Appreciative of the truth, that’s what I was. Celebrities these days don’t get fired or let go — they either “weren’t right for the project” or “had scheduling conflicts.” To even insinuate the word “fired,” much less throw it around so flippantly — that’s really unheard of. And refreshing.
Porizkova eventually was signed to The Huffington Post as a monthly-ish online contributor, blogging about topics from aging to politics to books to the ephemeral price of beauty. I cherish the day these columns come out, each containing a bittersweet, affecting epiphany, because they’re realer than anything I’ve read about the cost of celebrity and beauty. There are definitely people more beautiful than others, she says, but it’s really not as big a deal as people make it out to be; it’s about as important as being good at sports or crossword puzzles.
In one of her Huffington articles, “And the Shows Go On,” Porizkova talks about the rises and falls of the modeling industry, how each new girl replaces the next one in a matter of months, how seasons come and go like leaves blowing in the wind. “All the Good Stuff Always Happens in the Ladies Room” is a haunting, beautiful piece about running into Anna Wintour in the women’s bathroom and being completely cold-shouldered, despite the fact that in her prime she had once graced quite a few covers of Wintour’s magazine. And in “Aging,” she chronologizes her struggles with essentially making a career out of what she looks like, only to have it all dematerialize right in front of her. “Old age is the revenge of the ugly ones,” she cracks.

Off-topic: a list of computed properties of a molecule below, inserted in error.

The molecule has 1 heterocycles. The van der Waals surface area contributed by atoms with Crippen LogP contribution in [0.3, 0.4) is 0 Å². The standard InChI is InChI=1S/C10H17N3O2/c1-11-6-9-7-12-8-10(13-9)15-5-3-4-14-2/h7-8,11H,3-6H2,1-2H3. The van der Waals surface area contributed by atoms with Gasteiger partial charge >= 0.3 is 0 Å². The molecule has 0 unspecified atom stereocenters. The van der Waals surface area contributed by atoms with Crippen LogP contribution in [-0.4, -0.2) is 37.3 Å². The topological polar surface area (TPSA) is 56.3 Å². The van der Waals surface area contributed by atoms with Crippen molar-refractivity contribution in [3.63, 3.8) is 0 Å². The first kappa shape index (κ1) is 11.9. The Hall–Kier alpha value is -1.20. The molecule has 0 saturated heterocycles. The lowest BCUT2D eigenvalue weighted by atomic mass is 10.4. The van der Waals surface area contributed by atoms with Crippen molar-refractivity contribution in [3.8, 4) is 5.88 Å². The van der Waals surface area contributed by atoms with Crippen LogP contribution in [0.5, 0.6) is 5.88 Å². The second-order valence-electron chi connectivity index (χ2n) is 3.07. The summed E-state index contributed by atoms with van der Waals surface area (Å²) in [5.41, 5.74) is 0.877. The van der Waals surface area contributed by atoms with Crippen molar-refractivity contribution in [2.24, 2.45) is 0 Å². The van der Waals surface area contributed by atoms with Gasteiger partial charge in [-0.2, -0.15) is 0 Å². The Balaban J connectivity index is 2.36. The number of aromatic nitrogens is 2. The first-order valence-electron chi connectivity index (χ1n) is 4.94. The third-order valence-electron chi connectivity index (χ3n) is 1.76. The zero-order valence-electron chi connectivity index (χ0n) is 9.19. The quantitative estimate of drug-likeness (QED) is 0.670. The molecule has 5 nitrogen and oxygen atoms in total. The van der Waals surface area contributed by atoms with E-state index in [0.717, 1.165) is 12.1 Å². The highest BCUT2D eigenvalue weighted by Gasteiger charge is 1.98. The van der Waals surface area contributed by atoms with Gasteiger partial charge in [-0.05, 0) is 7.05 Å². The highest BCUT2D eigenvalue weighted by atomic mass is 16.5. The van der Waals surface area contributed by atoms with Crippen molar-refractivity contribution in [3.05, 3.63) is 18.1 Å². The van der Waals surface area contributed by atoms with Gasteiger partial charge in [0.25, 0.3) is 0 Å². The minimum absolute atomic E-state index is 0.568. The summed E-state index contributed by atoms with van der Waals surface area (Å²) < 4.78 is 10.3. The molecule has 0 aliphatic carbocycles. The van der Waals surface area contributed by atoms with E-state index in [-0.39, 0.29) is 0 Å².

I’ve realized the reason I love Paulina is that she’s willing to call out other people’s bullshit. In a world where skinnier is the new skinny, where stars get their imperfections pumped, squeezed and pruned with collagen and silicone until they are rendered unrecognizable, Porizkova’s words are like a breath of fresh air. Whether it’s calling out Madonna for refusing to age or admonishing Kate Hudson for her breast implants, her blogs are all about urging people to stay true to their natural beauty.
And the thing is, half the time you’re not even sure whether you’re supposed to believe her. Is she just saying all this stuff because she’s still bitter about being fired from “Top Model”? Is she merely jealous of all these celebrities because they’re far more successful and famous than she? It’s possible, but if you think about it, that’s really what makes her human.
I love Gwyneth Paltrow because she’s like the modern equivalent of an English princess. She has perfect skin, a perfect little yoga body, perfect husband, perfect family. She can sing, she can dance, she can act — and she’s got an Oscar to boot. But those are all pretty one-dimensional things to judge a person by, and a lot of them are constructed out of images I have formed from the movie roles she takes or what her PR people present about her.
I don’t just love Paulina because I think she’s beautiful, or hilarious, or because I think she was the greatest judge ever on “ANTM.” I love her because for all her beauty and wit, she’s not afraid to reveal herself to the public as a human being — a person with real-life problems, struggles and hopes, a person just as vulnerable and open to judgment as we are. And for that, I don’t just love her. I actually like her.